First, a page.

DC Embezzlement Lawyer
Embezzlement is a type of crime often referred to as “white collar,” which means it is an illegal act that is not violent and that is financially motivated. Many people believe that white collar crimes like embezzlement are less serious than other types of crime simply because no one gets physically hurt. However, these crimes can cause serious financial damage to individuals and companies and can mean serious repercussions for anyone accused or charged with such crimes. If you have been charged with embezzlement in Washington, DC, you will need the services of a dedicated DC embezzlement lawyer.
An attorney experienced with these cases understands that complications often arise from the fact that embezzlement schemes are often complex and may run for years. According to professional security experts, the average embezzlement scheme takes an average of five years to discover, so embezzlement cases often involve a large amount of money. In 2012, major embezzlement losses totaled approximately $735 million, with the average case involving around $1.4 million. For this reason, prosecutors take embezzlement cases very seriously and defendants charged with embezzlement may face harsh penalties.
Examples of Embezzlement
To be convicted of embezzlement, a prosecutor must prove that you took another person’s property or money without their permission. However, embezzlement differs from theft because an embezzler had permission to have temporary possession of whatever they steal. Instead of returning the property or money to the rightful owner, embezzlers decide to keep it and permanently deprive the owner of it. Embezzlement may arise out of a wide variety of circumstances. Some common examples of embezzlement include:
- A bank teller or store cashier taking money from the register they operate.
- Someone who is in charge of a family member’s money takes some money for himself.
- Employees falsifying records and books to take corporate money for themselves.
- Investment brokers who fail to invest client’s money and instead keep it.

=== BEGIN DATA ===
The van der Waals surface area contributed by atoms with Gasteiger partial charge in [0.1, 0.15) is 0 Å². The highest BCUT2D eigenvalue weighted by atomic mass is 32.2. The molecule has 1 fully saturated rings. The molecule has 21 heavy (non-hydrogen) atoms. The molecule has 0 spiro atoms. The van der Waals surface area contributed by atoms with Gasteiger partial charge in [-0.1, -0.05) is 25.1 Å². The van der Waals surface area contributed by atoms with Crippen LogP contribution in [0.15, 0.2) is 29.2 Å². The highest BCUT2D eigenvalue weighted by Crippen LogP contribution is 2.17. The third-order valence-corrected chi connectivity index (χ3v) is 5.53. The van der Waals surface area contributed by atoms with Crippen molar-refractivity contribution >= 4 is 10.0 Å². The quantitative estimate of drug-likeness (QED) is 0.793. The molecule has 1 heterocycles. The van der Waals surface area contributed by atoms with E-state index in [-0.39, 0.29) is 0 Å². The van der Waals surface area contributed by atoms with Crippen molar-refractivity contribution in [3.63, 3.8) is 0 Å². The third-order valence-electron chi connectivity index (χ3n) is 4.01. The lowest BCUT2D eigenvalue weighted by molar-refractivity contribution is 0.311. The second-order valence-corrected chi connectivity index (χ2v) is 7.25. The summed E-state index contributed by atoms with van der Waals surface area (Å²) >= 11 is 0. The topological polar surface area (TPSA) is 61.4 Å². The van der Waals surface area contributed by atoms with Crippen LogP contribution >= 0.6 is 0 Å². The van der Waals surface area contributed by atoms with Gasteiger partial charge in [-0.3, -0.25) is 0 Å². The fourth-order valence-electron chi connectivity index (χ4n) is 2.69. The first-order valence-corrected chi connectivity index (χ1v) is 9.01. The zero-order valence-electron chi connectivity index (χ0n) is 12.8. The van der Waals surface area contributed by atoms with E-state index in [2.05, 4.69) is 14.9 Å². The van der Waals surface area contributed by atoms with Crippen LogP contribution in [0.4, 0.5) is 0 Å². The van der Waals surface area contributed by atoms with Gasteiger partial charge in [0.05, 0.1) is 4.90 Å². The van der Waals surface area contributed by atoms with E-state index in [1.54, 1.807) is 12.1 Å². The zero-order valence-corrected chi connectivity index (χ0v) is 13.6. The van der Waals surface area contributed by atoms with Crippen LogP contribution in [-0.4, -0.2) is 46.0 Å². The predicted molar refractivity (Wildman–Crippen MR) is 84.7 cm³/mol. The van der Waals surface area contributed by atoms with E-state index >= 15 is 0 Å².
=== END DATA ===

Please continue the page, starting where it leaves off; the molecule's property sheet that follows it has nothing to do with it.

- Ponzi schemes, in which brokers pay investors with money from new investors and the broker takes the profits for himself.
Embezzlement does not only arise in high profile, corporate settings. In fact, one female bookkeeper in a small town in Illinois was sentenced to almost 20 years behind bars for embezzling approximately $53 million of the town’s funds by falsifying records since 1991.
Penalties for Embezzlement in DC
As is the case with other theft crimes, the severity of the potential penalties for an embezzlement conviction in Washington, DC depends on value of property or assets taken. A defendant accused of embezzling less than $1,000 will face charges of theft in the second degree and possible fines up to $1,000, time in jail up to six months, or both. If the value is $1,000 or more, a defendant will face charges of theft in the first degree and potential fines up to $5,000, up to 10 years in prison, or both. A defendant who has prior theft convictions on their records will likely face an enhanced sentence with mandatory minimum jail time. Embezzlement may also be charged under federal criminal laws if any government money or property paid for by the government is involved. Furthermore, embezzlement from a bank, credit, insurance, or other type of lending institution is also a federal offense. Federal embezzling penalties differ based on the specific circumstances of the case, but penalties may include fines up to $250,000 or the amount embezzled, as well as up to 30 years behind bars. Federal criminal statutes define embezzlement and codify the potential penalties as follows: